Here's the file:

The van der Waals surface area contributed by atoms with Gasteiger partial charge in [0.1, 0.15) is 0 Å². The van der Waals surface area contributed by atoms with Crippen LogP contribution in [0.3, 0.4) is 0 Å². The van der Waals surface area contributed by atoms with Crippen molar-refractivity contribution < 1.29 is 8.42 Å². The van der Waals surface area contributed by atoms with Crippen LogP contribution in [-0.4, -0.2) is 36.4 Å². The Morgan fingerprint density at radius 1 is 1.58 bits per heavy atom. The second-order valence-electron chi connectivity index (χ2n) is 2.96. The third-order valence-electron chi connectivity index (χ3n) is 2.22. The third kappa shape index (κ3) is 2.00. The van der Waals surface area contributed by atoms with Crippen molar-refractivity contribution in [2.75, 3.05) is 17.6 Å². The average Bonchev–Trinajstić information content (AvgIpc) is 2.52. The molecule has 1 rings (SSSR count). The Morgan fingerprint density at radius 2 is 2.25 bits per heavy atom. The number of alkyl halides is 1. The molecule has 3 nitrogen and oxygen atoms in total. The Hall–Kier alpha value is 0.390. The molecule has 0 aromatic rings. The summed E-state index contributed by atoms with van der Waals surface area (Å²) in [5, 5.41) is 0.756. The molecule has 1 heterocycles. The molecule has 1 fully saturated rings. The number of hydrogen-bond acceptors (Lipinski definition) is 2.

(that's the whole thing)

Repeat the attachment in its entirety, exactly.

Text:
The van der Waals surface area contributed by atoms with Gasteiger partial charge in [0.1, 0.15) is 0 Å². The van der Waals surface area contributed by atoms with Crippen LogP contribution in [0.3, 0.4) is 0 Å². The van der Waals surface area contributed by atoms with Crippen molar-refractivity contribution < 1.29 is 8.42 Å². The van der Waals surface area contributed by atoms with Crippen LogP contribution in [-0.4, -0.2) is 36.4 Å². The Morgan fingerprint density at radius 1 is 1.58 bits per heavy atom. The second-order valence-electron chi connectivity index (χ2n) is 2.96. The third-order valence-electron chi connectivity index (χ3n) is 2.22. The third kappa shape index (κ3) is 2.00. The van der Waals surface area contributed by atoms with Crippen molar-refractivity contribution in [2.75, 3.05) is 17.6 Å². The average Bonchev–Trinajstić information content (AvgIpc) is 2.52. The molecule has 1 rings (SSSR count). The Morgan fingerprint density at radius 2 is 2.25 bits per heavy atom. The number of alkyl halides is 1. The molecule has 3 nitrogen and oxygen atoms in total. The Hall–Kier alpha value is 0.390. The molecule has 0 aromatic rings. The summed E-state index contributed by atoms with van der Waals surface area (Å²) in [5, 5.41) is 0.756. The molecule has 1 heterocycles. The molecule has 1 fully saturated rings. The number of hydrogen-bond acceptors (Lipinski definition) is 2.